Bloat in Dogs
Bloat is one of the frightening things that can happen to your pet as one minute he’s coming in for dinner, and then next he’s going into shock, only to become comatose and die, all before you have had a chance to wonder what happened. Bloat is a common name for Torsion and Gastric Dilation-volvulus or GDV, both of which are critical and need immediate medical attention. Most often it is our larger breed dogs that are prone to bloat – with some even having a predisposition to it. Akitas, Great Danes, German Shepherds, Newfoundlands, Saint Bernard’s, Mastiffs, etc., the giant breeds and large breeds with the deep-chests are those common to find themselves with such problems and unfortunately, it is these most gentle beasts that find their lives cut short by this unpredictable and complicated condition.
Description of Bloat
Bloat typically manifests through gastric distention, expansion of gas, fluid, and or food in the stomach and is usually the result of large hastily eaten meals, possibly followed with large amounts of water, and finally considerable amounts of exercise, usually within the first few hours after eating. The torsion or volvulus that occurs in bloat, are terms that describe the stomach rotating, essentially flipping over, causing an abnormal twisting of the intestines resulting in intestinal obstruction that limits the dogs ability to relieve the gas or excess fluid by vomiting or belching, and constriction of the intestines and esophagus, strangulating blood flow causing necrosis or gangrene, basically death of the blood starved tissue.
Once the blood supply is cut off, other ill-physiological events occur. Cardiac arrhythmia takes place once the blood returning to the heart decreases. Toxins build up throughout the body while it goes into shock. The stomach can rupture causing peritonitis.
While the exact cause of bloat is hard to fully understand, it is generally understood to occur following large amounts of food followed by extreme exercise. It is this exercise that causes stomach to expand with gas causing the distension that leads to more. If caught in time, a veterinarian will have the ability to insert a large tube down the dog’s esophagus to relieve the gas from the stomach. Alternatively, if it is caused by liquid and or food, this will give the distension a chance to also escape allowing a better chance of survival.
If relief hasn’t been provided, surgery is the next and immediate course of action and serves to untwist the stomach. This is a complicated and expensive procedure. Anesthesia is provided to the dog during preparation while shave and prep the abdominal area. The doctor will usually cut an incision from the sternum down to the groin to pull out the stomach and intestines. After untwisting the organs he also checks for signs of necrosis as the dog won’t be able to survive with dead tissue throughout the organs. If there are signs of necrotic tissue, the doctor will attempt to remove what he can. If signs are good the doctor will usually tack and anchor the stomach permanently to the abdomen to prevent any bloat recurrences.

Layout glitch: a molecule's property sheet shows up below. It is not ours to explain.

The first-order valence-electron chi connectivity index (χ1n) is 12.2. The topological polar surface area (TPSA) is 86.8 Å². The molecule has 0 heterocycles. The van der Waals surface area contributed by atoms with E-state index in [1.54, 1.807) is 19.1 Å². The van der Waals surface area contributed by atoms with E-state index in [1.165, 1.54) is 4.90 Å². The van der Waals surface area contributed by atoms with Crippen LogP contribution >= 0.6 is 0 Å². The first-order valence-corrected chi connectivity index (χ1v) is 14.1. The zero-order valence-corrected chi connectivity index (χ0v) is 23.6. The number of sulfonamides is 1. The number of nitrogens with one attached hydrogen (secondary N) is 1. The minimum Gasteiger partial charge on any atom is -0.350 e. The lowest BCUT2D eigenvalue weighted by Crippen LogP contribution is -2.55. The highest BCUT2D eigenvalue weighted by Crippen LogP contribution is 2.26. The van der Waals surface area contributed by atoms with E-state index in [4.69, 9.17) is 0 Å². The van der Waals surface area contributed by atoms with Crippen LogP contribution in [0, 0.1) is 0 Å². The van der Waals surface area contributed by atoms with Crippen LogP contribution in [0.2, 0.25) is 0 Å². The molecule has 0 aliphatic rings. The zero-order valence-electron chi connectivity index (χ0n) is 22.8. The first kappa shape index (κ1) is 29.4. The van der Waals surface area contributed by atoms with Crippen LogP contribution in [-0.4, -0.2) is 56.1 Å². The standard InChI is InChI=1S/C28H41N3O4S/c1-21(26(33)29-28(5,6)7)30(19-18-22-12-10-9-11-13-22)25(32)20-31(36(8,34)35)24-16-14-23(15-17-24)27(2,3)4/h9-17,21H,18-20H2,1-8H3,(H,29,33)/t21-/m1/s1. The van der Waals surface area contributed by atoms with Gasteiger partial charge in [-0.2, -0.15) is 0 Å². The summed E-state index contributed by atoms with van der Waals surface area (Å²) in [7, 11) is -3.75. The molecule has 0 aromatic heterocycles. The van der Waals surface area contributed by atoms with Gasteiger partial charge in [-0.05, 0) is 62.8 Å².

Signs and Symptoms of Bloat
Most dogs with symptoms of bloat will have abdominal distention that you can both see and feel to the touch. Abnormal salivating and dry heaving will emerge as well as restlessness, lethargy and a rapid heart rate. A very obvious sign of discomfort will show in your dog – some will even look to you for help with confusion and fear in their eyes. These symptoms manifest of a short period of time and it is imperative to take your pet to the veterinarian at once – as no dog survives Bloat without treatment.
Prevention of Bloat
Prevention through the use of prophylactic measures for those that have a predisposition to bloat is the best coarse of action. There have been professionals agree that predispositions to bloat can be inherited. For those dogs and people, extra measure and caution should be taken including prophylactic gastroplexy. Furthermore, smaller feeding schedules i.e. 2 – 3 meals per day should be set. A couple of hours of rest should always follow any meal. Some dogs seem to get a big deal of energy after a meal and should be impeded.
All dogs are prone to bloat no matter the breed. Simple safeguards should be used – even if it is just a simple routine of eating, then lying down. Keep meal portions small and keep an eye out for signs of discomfort. If you do this, you help keep your pet around for a happier, healthier life.
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